• white nose wash spray bottle with hand isolated on white background
    6. There are many types of nasal irrigation devices.
    Perhaps the most well-known sinus and nasal cleaning device is the neti pot, which looks like a small teapot with a long spout. To use a neti pot, fill it with the saline solution and, while leaning over the sink, tilt your head and pour it into the top nostril. It will flow through the sinuses and out of your other nostril, loosening mucus and flushing out germs, pollen and other irritants. This method uses a lot of solution but low pressure (just gravity). Other devices, such as nasal spray, nasal drops or squeeze bottles, use varying degrees of pressure and solution, so you have many options to find the best method for you.
  • adult male patient describing his nasal problem to a physician
    7. Sinus rinses are safe, but short-term use is recommended.
    Nasal irrigation is good at reducing thick mucus, but sometimes it’s too good. Mucus helps prevent the lungs from inhaling viruses, so we need mucus to protect us against infections. In a study of patients who used nasal irrigation daily for a year and then stopped for a year, researchers found the patients had eight incidents of acute rhinosinusitis during the first year and only three incidents the following year. This may be because the patients washed away too much mucus, leaving the sinuses with little defense against germs. Rinse the sinuses for only 7 to 10 days for relief. If symptoms persist, you may need medication.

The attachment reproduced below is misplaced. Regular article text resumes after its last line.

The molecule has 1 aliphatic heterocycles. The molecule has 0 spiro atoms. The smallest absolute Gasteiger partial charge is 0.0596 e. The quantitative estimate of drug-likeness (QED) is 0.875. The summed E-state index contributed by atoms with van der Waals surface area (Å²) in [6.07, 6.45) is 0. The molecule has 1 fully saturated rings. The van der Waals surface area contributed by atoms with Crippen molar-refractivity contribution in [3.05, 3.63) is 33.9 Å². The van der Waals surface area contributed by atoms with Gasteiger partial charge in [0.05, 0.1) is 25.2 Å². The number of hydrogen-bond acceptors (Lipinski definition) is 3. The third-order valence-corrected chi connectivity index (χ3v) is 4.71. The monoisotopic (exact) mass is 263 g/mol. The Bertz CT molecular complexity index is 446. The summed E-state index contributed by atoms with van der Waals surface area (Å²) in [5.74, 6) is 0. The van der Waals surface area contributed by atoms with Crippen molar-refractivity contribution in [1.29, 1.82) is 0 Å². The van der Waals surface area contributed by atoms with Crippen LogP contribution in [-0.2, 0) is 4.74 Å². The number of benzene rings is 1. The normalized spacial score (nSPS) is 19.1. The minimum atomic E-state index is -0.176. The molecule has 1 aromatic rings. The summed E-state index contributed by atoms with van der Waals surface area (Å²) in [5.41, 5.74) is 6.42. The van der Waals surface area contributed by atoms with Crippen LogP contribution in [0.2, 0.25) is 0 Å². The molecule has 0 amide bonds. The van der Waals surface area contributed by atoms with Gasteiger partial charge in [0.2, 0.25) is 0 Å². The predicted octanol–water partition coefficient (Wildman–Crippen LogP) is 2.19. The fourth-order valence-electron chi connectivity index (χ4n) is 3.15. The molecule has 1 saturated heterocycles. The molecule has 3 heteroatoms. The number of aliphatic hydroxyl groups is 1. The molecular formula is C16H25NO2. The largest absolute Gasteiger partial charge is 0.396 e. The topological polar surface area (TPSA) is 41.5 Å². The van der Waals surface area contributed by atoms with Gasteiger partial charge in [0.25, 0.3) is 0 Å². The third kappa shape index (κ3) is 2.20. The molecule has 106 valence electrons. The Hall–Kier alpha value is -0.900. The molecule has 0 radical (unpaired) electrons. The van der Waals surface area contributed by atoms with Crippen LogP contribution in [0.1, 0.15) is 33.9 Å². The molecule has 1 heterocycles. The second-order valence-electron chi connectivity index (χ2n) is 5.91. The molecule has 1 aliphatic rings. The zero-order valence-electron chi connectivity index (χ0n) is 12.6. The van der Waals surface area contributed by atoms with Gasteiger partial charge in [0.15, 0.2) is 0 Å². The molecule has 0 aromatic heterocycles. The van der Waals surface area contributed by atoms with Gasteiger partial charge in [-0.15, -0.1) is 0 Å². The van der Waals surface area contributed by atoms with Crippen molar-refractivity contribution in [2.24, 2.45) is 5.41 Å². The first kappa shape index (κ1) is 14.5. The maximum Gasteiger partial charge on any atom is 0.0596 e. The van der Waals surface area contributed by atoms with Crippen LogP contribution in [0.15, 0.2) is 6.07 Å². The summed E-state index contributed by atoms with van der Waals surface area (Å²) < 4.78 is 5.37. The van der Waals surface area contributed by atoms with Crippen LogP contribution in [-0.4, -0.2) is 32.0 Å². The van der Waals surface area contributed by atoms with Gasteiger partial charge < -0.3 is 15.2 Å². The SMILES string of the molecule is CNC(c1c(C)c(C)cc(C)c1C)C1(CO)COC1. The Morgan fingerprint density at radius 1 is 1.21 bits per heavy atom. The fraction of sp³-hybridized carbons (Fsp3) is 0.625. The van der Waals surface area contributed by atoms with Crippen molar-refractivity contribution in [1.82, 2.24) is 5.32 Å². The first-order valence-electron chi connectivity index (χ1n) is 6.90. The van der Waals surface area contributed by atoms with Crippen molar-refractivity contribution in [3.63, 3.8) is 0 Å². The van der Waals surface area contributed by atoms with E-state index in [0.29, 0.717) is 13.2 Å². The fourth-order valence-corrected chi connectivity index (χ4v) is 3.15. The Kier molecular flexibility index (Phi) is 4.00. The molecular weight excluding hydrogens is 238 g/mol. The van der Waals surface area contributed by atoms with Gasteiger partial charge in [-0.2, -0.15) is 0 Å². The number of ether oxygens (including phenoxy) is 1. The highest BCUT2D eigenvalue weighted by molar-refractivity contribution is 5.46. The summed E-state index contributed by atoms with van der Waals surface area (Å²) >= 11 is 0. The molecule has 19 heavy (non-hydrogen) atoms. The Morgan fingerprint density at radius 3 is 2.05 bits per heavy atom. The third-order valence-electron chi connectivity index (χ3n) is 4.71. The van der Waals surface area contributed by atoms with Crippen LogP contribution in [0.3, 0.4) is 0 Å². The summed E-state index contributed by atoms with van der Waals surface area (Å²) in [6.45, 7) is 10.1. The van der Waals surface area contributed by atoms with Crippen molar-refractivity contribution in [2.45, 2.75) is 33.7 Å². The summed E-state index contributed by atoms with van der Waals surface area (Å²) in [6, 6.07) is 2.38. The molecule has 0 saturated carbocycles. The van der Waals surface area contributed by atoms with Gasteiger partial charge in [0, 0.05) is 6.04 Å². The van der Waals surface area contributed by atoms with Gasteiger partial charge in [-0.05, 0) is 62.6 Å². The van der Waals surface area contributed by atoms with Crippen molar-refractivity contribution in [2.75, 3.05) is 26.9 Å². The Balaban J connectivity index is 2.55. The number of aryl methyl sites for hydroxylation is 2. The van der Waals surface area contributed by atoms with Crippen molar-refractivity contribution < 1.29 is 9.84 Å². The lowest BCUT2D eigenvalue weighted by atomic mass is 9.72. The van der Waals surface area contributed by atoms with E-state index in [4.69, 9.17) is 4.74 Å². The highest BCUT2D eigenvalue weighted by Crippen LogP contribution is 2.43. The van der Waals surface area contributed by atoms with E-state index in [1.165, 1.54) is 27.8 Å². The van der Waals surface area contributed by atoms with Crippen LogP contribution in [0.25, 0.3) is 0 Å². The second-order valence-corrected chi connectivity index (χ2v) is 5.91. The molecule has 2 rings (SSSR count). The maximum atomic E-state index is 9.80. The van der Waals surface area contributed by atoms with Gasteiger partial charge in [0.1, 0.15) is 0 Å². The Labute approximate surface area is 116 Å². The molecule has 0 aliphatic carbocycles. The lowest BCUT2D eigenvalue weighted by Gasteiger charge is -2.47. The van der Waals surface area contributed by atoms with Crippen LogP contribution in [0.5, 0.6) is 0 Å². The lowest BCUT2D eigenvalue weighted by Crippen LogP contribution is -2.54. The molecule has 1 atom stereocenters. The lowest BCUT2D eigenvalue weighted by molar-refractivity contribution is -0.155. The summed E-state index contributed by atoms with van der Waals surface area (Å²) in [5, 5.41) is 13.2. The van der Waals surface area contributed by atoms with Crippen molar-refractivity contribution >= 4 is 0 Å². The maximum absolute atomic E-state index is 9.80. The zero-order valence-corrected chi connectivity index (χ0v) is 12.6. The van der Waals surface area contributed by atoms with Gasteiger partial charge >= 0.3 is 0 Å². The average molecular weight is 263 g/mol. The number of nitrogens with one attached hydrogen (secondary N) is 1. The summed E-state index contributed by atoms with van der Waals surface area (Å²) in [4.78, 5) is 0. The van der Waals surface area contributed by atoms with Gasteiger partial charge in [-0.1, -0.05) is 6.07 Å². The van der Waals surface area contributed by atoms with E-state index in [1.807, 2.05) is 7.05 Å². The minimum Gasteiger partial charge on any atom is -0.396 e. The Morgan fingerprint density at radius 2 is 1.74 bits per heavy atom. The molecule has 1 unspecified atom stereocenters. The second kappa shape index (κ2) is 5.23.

Nasal Irrigation: 7 Things You Might Not Know About Sinus Rinses
  1. Is Rinsing Your Sinuses With Neti Pots Safe? U.S. Food and Drug Administration. https://www.fda.gov/consumers/consumer-updates/rinsing-your-sinuses-neti-pots-safe
  2. Parasites — Naegleria fowleri — Primary Amebic Meningoencephalitis (PAM) — Amebic Encephalitis. Centers for Disease Control and Prevention. https://www.cdc.gov/parasites/naegleria/index.html
  3. Illness & Symptoms. Centers for Disease Control and Prevention. https://www.cdc.gov/parasites/naegleria/illness.html
  4. Saline Sinus Rinse Recipe. American Academy of Allergy, Asthma & Immunology. https://www.aaaai.org/conditions-and-treatments/library/allergy-library/saline-sinus-rinse-recipe
  5. Safe Neti Pot Use: 3 Tips. Cleveland Clinic. https://health.clevelandclinic.org/safe-neti-pot-use-3-tips/
  6. Haffey T, Woodard T, Sindwani R. Paranasal sinus exostoses: an unusual complication of topical drug delivery using cold nasal irrigations. Laryngoscope. 2012 Sep;122(9):1893-7. https://www.ncbi.nlm.nih.gov/pubmed/22753257
  7. Head K, Snidvongs K, Glew S, et al. Saline irrigation for allergic rhinitis. Cochrane Database Syst Rev. 2018 Jun; 2018;6(6):CD012597. https://www.ncbi.nlm.nih.gov/pmc/articles/PMC6513421/
  8. Daily Nasal Saline Irrigation Not Recommended for Long-Term Use. Medscape. https://www.medscape.com/viewarticle/712146
  9. Piromchai P, Puvatanond C, Kirtsreesakul V, Chaiyasate S, Thanaviratananich S. Effectiveness of nasal irrigation devices: a Thai multicentre survey. PeerJ. 2019 May 27;7:e7000. https://www.ncbi.nlm.nih.gov/pmc/articles/PMC6542345/
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Last Review Date: 2020 Mar 27